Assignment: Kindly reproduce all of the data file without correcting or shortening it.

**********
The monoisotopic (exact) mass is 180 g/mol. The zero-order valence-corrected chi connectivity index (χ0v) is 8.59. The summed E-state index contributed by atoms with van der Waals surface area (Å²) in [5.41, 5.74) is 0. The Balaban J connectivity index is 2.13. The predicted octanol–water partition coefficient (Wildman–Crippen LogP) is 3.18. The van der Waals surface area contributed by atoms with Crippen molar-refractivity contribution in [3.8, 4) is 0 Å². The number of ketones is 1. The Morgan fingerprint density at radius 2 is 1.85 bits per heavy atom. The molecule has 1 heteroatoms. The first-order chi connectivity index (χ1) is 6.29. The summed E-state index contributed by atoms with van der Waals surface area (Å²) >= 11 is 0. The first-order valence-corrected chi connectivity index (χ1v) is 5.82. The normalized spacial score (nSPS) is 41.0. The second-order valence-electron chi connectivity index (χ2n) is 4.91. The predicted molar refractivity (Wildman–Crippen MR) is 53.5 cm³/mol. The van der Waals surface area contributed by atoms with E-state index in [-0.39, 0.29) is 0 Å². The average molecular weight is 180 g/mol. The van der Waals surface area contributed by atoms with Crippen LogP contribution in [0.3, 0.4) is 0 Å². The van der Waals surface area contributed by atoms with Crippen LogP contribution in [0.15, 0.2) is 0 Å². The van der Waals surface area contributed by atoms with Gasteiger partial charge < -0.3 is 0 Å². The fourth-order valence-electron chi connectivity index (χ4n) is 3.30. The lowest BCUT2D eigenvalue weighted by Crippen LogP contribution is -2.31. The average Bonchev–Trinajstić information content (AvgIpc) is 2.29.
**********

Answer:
The monoisotopic (exact) mass is 180 g/mol. The zero-order valence-corrected chi connectivity index (χ0v) is 8.59. The summed E-state index contributed by atoms with van der Waals surface area (Å²) in [5.41, 5.74) is 0. The Balaban J connectivity index is 2.13. The predicted octanol–water partition coefficient (Wildman–Crippen LogP) is 3.18. The van der Waals surface area contributed by atoms with Crippen molar-refractivity contribution in [3.8, 4) is 0 Å². The number of ketones is 1. The Morgan fingerprint density at radius 2 is 1.85 bits per heavy atom. The molecule has 1 heteroatoms. The first-order chi connectivity index (χ1) is 6.29. The summed E-state index contributed by atoms with van der Waals surface area (Å²) >= 11 is 0. The first-order valence-corrected chi connectivity index (χ1v) is 5.82. The normalized spacial score (nSPS) is 41.0. The second-order valence-electron chi connectivity index (χ2n) is 4.91. The predicted molar refractivity (Wildman–Crippen MR) is 53.5 cm³/mol. The van der Waals surface area contributed by atoms with E-state index in [-0.39, 0.29) is 0 Å². The average molecular weight is 180 g/mol. The van der Waals surface area contributed by atoms with Crippen LogP contribution in [0.3, 0.4) is 0 Å². The van der Waals surface area contributed by atoms with Crippen LogP contribution in [0.15, 0.2) is 0 Å². The van der Waals surface area contributed by atoms with Gasteiger partial charge < -0.3 is 0 Å². The fourth-order valence-electron chi connectivity index (χ4n) is 3.30. The lowest BCUT2D eigenvalue weighted by Crippen LogP contribution is -2.31. The average Bonchev–Trinajstić information content (AvgIpc) is 2.29.